You're right about the comparison thing because you don't know where that person is on their journey and a lot of people want to Compare the beginning of their journey to the end of someone else sure, you know, it's like oh man They got blah blah blah. You don't know what they did to get to where they are. Mm-hmm You just started you're yeah, you know or or even if you've been in it for a while and you're like man The person's right. Well, you know your voice is unique. You're
point of view is unique and it's valid and needed. They don't need another whomever. They need you to be you and a genuine you, not a mimic of someone else. Yeah, yeah. I mean, and there's nothing wrong of taking inspiration from people. Oh, totally, yeah, you have to. That's what helps form you. That's what helps to, you know. That's what keeps this whole thing moving, you know?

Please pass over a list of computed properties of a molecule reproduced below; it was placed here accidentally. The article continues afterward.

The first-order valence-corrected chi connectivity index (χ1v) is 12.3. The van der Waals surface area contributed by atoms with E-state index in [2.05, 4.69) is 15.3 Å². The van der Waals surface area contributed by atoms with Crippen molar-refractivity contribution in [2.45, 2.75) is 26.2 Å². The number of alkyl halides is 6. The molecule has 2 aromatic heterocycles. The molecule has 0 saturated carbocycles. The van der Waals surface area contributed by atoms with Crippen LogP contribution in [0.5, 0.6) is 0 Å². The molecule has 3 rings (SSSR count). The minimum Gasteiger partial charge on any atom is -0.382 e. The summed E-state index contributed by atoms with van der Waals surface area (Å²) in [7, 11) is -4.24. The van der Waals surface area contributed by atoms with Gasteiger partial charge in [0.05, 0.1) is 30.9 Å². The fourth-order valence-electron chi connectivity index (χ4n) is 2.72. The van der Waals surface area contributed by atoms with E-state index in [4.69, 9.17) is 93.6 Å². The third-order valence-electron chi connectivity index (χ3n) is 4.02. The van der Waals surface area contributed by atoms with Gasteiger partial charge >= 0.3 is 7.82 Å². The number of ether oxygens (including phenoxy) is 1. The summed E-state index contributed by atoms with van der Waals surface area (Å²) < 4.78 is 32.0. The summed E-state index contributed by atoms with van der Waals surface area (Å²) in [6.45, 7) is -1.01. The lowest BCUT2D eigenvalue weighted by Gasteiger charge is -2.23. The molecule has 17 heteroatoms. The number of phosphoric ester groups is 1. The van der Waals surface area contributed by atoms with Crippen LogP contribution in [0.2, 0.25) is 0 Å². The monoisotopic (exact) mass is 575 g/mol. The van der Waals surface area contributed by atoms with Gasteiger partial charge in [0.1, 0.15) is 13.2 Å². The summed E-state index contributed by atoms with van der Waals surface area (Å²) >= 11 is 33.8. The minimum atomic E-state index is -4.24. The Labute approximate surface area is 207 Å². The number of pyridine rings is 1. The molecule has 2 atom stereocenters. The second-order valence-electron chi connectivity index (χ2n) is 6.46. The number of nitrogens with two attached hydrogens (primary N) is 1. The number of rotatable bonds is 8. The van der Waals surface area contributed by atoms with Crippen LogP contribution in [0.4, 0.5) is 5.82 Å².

keeps moving music forward and the guitar forward and other mediums forward. Yeah, because you hear something and somebody else is doing, you're like, oh, I like that. How can I do, let me work something out similar to that. Or let me, that style, the whole finger picking and hybrid and then it's like, oh, if somebody had never even heard of that and now they're Google searching what is finger picking? And they kind of like the whole thing that